The teaching excellence of six professors and their "exemplary and sustained contributions" to undergraduate education have been recognized by MIT with their appointments as MacVicar Faculty Fellows. They are:
- Thomas J. Allen Jr. of the Sloan School of Management
- Monty Krieger of the Department of Biology.
- Charles Stewart III of the Department of Political Science.
- ï¿½ï¿½ï¿½ï¿½ï¿½ï¿½Irene Tayler of the Department of Humanities' Literature Section.
- ï¿½ï¿½ï¿½ï¿½ï¿½ï¿½James H. Williams Jr. of the Department of Mechanical Engineering.
- ï¿½ï¿½ï¿½ï¿½ï¿½ï¿½August F. Witt of the Department of Materials Science and Engineering.
The appointments were announced by President Charles M. Vest and Provost Mark S. Wrighton at a MacVicar Fellows Reception and Luncheon Friday, Feb. 5.
The MacVicar Faculty Fellows Program was established by MIT following the death in September 1991 of Margaret L.A. MacVicar, MIT's first dean of undergraduate education. The program honors the late dean's untiring efforts, at MIT and nationally, to enhance undergraduate education. Dean MacVicar was 47 when she died.
MacVicar Fellows-the first six were named last year-serve 10-year terms. The fellowships provide an annual scholar's allowance to assist each fellow in developing ways to enrich the undergraduate learning experience. When the program was announced last year, Provost Wrighton said that MIT will ultimately commit at least $10 million in endowment to support it. MIT's goal is to have 60 to 80 MacVicar Faculty Fellows when the program is fully implemented, appointing six to eight each year.
In his luncheon remarks, President Vest acknowledged important support for the MacVicar Faculty Fellows Program from the Exxon Education Foundation and from Cecil Green.
Dean MacVicar served as a director of Exxon Corporation from 1985 until her death.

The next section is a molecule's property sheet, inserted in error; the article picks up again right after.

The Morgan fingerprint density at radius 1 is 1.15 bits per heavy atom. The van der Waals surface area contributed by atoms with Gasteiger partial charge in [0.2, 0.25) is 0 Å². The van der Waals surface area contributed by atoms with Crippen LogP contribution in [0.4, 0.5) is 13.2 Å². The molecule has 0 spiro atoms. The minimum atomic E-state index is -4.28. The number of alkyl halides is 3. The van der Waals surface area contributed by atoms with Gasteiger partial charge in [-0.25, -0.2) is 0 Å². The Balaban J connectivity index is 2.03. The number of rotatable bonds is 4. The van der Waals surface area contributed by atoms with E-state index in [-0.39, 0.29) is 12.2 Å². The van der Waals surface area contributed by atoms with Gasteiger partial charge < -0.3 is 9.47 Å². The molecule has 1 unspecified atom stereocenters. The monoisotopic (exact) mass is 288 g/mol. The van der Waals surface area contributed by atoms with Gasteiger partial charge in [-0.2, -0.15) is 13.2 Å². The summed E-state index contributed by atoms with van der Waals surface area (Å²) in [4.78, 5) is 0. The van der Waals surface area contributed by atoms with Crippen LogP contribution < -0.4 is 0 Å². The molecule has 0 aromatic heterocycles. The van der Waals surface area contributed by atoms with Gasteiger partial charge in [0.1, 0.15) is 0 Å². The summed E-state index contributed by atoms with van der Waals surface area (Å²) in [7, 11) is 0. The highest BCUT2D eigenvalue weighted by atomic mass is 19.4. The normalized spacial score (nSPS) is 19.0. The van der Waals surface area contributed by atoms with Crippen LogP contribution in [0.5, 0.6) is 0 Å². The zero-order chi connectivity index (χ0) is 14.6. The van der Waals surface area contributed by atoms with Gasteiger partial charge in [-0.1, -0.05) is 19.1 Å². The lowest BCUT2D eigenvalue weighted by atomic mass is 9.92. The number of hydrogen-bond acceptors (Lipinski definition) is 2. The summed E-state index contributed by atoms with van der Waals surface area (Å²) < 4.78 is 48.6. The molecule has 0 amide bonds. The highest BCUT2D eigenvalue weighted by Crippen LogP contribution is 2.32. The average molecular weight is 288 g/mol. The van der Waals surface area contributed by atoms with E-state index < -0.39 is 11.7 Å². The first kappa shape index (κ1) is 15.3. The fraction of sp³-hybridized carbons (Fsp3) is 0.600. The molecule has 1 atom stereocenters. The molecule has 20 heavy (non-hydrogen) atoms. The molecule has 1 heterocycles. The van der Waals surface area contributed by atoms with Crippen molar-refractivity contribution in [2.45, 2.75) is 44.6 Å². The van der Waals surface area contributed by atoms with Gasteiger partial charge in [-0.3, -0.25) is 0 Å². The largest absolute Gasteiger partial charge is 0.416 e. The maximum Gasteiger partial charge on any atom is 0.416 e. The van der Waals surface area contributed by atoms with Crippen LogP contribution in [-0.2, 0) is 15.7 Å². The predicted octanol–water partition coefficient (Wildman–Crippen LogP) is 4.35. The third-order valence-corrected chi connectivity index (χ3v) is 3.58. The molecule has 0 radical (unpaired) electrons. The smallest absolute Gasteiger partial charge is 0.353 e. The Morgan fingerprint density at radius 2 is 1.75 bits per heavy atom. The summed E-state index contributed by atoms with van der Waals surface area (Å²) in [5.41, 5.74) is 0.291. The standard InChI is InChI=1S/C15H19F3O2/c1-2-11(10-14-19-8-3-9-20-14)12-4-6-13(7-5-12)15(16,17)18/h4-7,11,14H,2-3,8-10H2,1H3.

In describing the program, President Vest said at the luncheon: "We take our inspiration, of course, from our beloved Margaret MacVicar, whose name graces the program and who, I believe, would wholeheartedly approve of its goals and purpose."
President Vest recognized members of Dean MacVicar's family, including her mother, sister and brother-in-law, who attended the luncheon.
The initial group of MacVicar Faculty Fellows also attended the reception and, with one exception, the luncheon. They are Harold Abelson of the Department of Electrical Engineering and Computer Science, Edward F. Crawley of the Department of Aeronautics and Astronautics, Daniel S. Kemp of the Department of Chemistry, Arthur P. Mattuck of the Department of Mathematics, John B. Southard of the Department of Earth, Atmospheric and Planetary Sciences, and Graham C. Walker of the Department of Biology.
President Vest noted that Professor Mattuck asked to be excused from the luncheon. "Last year, when he received a Fellowship, he felt the occasion justified missing a major lecture for the first time in 35 years. But today, as we speak, he is back in front of his large differential equation class doing what he does so well-teaching."
Professor Wrighton, as he introduced the new group of MacVicar Faculty Fellows, said the honor is a recognition "of exceptional and creative undergraduate educational contributions, with emphasis on recent and current activities." Fellows are selected on the basis of merit alone, he said. There are no formal quotas for schools or departments.